ANOTHER TAKE: EXPLORING THE SOUND OF CUBAN DANCE MUSIC USING EXPERIMENTAL ARCHEOLOGY IN THE RECORDING STUDIO
Archaeological researchers are finding new ways to explore historical events, practices and processes. A particularly potent method is experimental archaeology, which involvescontrolled experimentation in order to answer specific questions. For researchers working in the fields of music performance and music production, this approach can help to gain new insights into what happened during a recording session, and more importantly, why certain decisions were made. The starting point, or the archaeological data here, are the recordings that were produced in Havana and New York in the late 1950s and late 1960s. A method of working backwards from the finished product, or reverse engineering, can only reveal some information of the processes involved however. Recreating the conditions of a recording session as closely as possible can provide an additional direction of analysis (Ingold, 2009) as the creative process is examined forwards.
Bringing together performers, producers and engineers to record Cuban dance music repertoire from the late 1950s to mid 1960s, the following study offers another take on the aesthetics of engineering, production and performance (both inside and outside the recording studio) through the use of experiential archaeological methods to further examine the contributing factors of performance and production within the genre. Elements of the recording context for the original repertoire were recreated to investigate the influence of earlier recording technologies and studio practices. and to gain some insight into the interaction between musicians within the recorded Cuban Charanga tradition.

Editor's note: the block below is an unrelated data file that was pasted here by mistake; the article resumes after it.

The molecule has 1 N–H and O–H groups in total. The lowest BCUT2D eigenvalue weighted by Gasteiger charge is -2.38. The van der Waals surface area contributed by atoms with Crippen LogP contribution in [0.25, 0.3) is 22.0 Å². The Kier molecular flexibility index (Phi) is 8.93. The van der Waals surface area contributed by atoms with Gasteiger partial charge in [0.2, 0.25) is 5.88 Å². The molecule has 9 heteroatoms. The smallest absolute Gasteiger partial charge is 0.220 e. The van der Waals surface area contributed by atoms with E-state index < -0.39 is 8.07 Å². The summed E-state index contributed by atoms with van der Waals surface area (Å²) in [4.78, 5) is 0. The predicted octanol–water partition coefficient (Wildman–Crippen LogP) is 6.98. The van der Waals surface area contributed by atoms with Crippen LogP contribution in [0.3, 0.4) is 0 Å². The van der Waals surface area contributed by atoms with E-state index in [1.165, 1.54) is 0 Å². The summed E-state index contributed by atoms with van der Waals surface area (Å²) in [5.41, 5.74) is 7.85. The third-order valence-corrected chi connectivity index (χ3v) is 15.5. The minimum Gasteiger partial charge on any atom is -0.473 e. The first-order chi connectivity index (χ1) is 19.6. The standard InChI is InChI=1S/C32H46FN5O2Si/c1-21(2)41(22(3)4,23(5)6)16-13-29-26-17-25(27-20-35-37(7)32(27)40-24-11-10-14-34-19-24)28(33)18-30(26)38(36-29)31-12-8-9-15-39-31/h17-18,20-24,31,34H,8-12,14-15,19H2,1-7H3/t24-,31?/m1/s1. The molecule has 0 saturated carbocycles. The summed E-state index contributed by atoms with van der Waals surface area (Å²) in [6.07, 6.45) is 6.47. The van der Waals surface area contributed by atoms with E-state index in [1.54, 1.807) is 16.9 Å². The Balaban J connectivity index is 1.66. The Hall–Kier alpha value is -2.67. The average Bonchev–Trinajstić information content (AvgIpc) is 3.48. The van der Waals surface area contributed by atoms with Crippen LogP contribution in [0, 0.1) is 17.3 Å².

Paul Thompson is a professional recording engineer who has worked in the music industry for over 15 years. He is currently a Reader at Leeds Beckett University in Leeds School of the Arts and his research is centred on record production, audio education, popular music learning practices, creativity and cultural production in popular music. His book Creativity in the Recording Studio: Alternative Takes was published in early 2019 by Palgrave MacMillan.
Sue Miller is a Reader in Music at Leeds Beckett University. Specialising in Cuban popular music and improvisation her book Cuban Flute Style: Interpretation and Improvisation (Scarecrow Press, 2014) explores the role of influence in the development of a style. Her second book Improvising Sabor: Cuban Dance Music in New York (University Press of Mississippi, 2020) looks afresh at the history of Latin music in the USA. Her current British Academy funded research project employs experimental archaeology approaches to live studio performance. Sue is also a professional flute player and musical director of ‘Charanga del Norte.’
Barkley McKay is a professional musician, educator, engineer and producer. He has worked with artists as diverse as The Pretty Things, Crystal Gayle, Jon Langford, The Waco Brothers and The Mekons. He also owns (and built) a full analogue recording studio ‘Valley Wood Studio’, which has operated since 2000, working mostly in the acoustic and Jazz field. Clients have included Jaki Graham, Kirsty McGee, Matthew Bourne and Corrine Bailey-Rae.